Friday, December 31, 2010


How many times had I seen "Cinderella" walk down the hallway heading towards the small kitchenette behind the nursing station, with a microwavable pizza in her hand?  Probably, too many to count.  So frail looking, wearing a wig to cover her bald scalp, pushing an IV pole with her free hand.
      As I sat at the nursing station charting another medical note, I was amazed at her resilience.  I had seen a lot of suffering in my work as a physician assistant, but there was something about "Cinderella's" suffering which I could only describe as magical.  She had survived two protocols of intensive chemotherapy which should have put her leukemia into remission, but it didn't.
      "Cinderella" had been diagnosed with acute leukemia.  This meant her bone marrow cells which should have been producing normal blood cells, had instead transformed into cancerous cells. 
      "Cinderella's" hospital room was filled with stuffed animals, shelves of junk food only an adolescent would eat, and several pictures.  One picture that struck me was of "Cinderella" and Chris her "Prince Charming" in an earlier, happier time.
      At first glance, I didn't recognize "Cinderella" as being the young woman in the photograph. The photograph showed a beautiful, thin teen-ager with long silky blonde hair, youthful skin, wearing a stunning prom dress.  Next to "Cinderella" in the photograph was Chris.  He appeared tall, dark haired, proud and immaculately dressed in his tuxedo.
      I had a difficult time imagining Meredith (or "Cinderella" as I tended to call her) as being once so beautiful.  My perceptions had been distorted by seeing her on a daily basis in the bone marrow transplant unit, bald with hardened skin.
      When the intensive chemotherapy did not work, she went through a bone marrow transplant in hopes of being put into remission.  But this created additional problems.  Her brother’s bone marrow cells which had been infused into her, started to attack Meredith’s organs.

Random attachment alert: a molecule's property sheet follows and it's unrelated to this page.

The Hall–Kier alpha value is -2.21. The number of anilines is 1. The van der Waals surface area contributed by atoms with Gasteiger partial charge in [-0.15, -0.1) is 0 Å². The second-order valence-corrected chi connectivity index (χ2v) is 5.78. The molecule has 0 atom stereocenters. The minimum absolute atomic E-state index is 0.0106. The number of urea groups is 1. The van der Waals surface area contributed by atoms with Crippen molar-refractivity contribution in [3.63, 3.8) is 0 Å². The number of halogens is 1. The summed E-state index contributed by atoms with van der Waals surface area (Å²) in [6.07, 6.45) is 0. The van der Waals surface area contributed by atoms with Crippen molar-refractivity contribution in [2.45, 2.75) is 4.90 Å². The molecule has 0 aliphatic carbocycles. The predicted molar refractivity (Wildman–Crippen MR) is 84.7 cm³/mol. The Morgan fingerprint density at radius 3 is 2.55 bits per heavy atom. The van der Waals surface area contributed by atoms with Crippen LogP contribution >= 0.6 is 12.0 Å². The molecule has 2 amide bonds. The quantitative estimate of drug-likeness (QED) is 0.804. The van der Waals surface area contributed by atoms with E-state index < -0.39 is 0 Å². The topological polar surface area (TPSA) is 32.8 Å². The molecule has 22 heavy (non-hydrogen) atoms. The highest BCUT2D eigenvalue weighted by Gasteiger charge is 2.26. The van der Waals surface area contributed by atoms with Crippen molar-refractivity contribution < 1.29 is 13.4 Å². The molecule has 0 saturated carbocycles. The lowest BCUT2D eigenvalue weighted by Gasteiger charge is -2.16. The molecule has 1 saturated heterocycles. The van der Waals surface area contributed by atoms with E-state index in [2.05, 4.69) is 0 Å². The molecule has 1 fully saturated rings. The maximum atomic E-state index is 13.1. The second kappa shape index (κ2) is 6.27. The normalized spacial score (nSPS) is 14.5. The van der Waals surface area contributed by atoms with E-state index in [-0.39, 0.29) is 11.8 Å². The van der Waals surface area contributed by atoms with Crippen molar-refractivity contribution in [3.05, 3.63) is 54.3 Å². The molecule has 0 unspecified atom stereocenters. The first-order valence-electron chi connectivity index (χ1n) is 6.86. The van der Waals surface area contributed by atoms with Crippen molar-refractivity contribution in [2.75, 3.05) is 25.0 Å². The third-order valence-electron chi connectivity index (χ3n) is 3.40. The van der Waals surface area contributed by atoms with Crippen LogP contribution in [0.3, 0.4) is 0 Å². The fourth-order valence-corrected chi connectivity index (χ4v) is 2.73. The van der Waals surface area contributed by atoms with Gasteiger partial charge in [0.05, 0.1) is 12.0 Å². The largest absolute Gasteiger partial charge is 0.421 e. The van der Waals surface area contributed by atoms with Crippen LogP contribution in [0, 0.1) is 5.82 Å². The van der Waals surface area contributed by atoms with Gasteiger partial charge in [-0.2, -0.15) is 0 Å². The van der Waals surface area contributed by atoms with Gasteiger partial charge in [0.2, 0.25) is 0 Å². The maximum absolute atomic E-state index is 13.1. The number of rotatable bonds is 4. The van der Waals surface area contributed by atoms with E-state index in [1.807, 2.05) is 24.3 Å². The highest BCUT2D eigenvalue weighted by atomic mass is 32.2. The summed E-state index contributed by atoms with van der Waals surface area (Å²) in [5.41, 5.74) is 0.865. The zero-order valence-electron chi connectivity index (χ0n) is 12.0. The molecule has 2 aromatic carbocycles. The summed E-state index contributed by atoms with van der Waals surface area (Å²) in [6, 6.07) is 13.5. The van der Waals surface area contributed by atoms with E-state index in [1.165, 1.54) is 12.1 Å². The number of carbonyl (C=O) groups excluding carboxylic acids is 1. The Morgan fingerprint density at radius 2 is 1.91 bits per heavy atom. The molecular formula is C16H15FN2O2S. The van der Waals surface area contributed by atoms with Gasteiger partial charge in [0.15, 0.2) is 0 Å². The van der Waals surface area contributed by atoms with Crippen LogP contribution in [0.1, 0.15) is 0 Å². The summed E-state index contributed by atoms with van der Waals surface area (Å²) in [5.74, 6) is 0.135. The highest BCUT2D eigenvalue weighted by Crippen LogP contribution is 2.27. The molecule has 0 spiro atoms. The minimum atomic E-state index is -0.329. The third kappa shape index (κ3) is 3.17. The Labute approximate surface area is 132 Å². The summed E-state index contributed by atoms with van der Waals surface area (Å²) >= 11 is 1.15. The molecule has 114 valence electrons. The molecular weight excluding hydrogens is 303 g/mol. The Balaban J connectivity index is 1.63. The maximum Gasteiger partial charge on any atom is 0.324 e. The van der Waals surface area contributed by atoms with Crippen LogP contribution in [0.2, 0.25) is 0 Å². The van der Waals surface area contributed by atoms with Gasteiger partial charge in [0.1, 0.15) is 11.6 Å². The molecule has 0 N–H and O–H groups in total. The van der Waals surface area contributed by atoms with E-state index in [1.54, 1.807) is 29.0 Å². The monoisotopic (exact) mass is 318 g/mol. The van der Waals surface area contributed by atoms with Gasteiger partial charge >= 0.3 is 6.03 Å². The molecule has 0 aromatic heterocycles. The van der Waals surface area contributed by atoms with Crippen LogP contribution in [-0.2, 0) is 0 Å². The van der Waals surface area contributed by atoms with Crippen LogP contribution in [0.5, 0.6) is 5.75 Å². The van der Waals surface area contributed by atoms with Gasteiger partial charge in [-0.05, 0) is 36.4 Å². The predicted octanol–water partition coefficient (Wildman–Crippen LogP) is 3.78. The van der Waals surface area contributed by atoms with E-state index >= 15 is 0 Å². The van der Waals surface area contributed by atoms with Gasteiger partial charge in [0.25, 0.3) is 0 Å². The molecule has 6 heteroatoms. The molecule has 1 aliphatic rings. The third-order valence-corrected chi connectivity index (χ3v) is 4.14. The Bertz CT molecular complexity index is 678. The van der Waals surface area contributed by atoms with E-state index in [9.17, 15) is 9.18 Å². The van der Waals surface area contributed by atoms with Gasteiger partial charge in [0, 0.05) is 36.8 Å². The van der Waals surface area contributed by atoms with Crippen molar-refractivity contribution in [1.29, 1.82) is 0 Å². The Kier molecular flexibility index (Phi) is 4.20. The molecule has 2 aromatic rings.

As if this were not enough, Meredith had to deal with the desertion of her family members, and their denial of her being so ill.  One day shortly after I had begun working on the unit, I noticed a 3 x 5 card taped to the front of Meredith's chart.
      I asked one of the nurses nearby, "Why is Chris' name and phone number listed as the first person to contact on this card, instead of her parent's?"
      The ICU nurse replied, "Chris lives closer, and he's so much more of a support to Meredith, than her parents.  They never visit and live sixty miles away.  If I didn't know better, I'd swear, Chris is an angel in human form.  I don't know of any other guy who'd stick by his girlfriend the way he does."
      "Well you're right about Chris!" I stated.
      Meredith was a mere nineteen years of age, and all she had going for her now was her childlike faith in God, and Chris, her angelic suitor.
      Meredith had met Chris several months prior to her diagnosis of acute leukemia.  Chris was Meredith's 'Rock of Gilbralter,' while Meredith's childlikeness portrayed her innocence.  Chris’ presence, and knowing that Meredith had once looked like a fairy princess reminded me of Cinderella, hence my nickname for her. 
      Day after day the medical team I worked with, would make attending rounds and talk about Meredith at length. 
      One day the oncology attending said, “I want to try Meredith on high dose prednisone, I want to give her 5,000 mg a day for three days.  Maybe that will begin to halt her disease process.”